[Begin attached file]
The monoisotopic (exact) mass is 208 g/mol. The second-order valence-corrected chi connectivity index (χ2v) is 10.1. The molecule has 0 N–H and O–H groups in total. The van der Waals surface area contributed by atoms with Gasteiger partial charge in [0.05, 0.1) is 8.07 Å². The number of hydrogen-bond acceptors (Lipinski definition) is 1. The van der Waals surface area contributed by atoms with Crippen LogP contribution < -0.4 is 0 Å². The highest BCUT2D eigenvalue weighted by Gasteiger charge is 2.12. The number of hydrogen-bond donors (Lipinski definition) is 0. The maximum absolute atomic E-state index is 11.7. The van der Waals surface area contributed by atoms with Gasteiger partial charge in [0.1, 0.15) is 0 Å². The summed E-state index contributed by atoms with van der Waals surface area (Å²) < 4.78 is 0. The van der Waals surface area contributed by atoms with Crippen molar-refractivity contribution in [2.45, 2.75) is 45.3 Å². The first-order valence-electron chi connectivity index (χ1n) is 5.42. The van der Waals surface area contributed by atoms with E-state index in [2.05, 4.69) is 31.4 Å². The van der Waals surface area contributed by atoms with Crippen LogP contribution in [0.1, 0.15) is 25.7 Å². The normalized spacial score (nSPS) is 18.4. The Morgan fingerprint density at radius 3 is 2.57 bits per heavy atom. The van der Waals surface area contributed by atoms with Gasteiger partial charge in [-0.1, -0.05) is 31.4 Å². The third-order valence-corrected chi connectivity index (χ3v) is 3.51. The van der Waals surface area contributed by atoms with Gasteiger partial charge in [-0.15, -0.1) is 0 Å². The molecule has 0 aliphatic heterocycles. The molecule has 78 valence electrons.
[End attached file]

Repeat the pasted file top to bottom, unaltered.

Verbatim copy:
The monoisotopic (exact) mass is 208 g/mol. The second-order valence-corrected chi connectivity index (χ2v) is 10.1. The molecule has 0 N–H and O–H groups in total. The van der Waals surface area contributed by atoms with Gasteiger partial charge in [0.05, 0.1) is 8.07 Å². The number of hydrogen-bond acceptors (Lipinski definition) is 1. The van der Waals surface area contributed by atoms with Crippen LogP contribution < -0.4 is 0 Å². The highest BCUT2D eigenvalue weighted by Gasteiger charge is 2.12. The number of hydrogen-bond donors (Lipinski definition) is 0. The maximum absolute atomic E-state index is 11.7. The van der Waals surface area contributed by atoms with Gasteiger partial charge in [0.1, 0.15) is 0 Å². The summed E-state index contributed by atoms with van der Waals surface area (Å²) < 4.78 is 0. The van der Waals surface area contributed by atoms with Crippen molar-refractivity contribution in [2.45, 2.75) is 45.3 Å². The first-order valence-electron chi connectivity index (χ1n) is 5.42. The van der Waals surface area contributed by atoms with E-state index in [2.05, 4.69) is 31.4 Å². The van der Waals surface area contributed by atoms with Crippen LogP contribution in [0.1, 0.15) is 25.7 Å². The normalized spacial score (nSPS) is 18.4. The Morgan fingerprint density at radius 3 is 2.57 bits per heavy atom. The van der Waals surface area contributed by atoms with Gasteiger partial charge in [-0.1, -0.05) is 31.4 Å². The third-order valence-corrected chi connectivity index (χ3v) is 3.51. The van der Waals surface area contributed by atoms with Gasteiger partial charge in [-0.15, -0.1) is 0 Å². The molecule has 0 aliphatic heterocycles. The molecule has 78 valence electrons.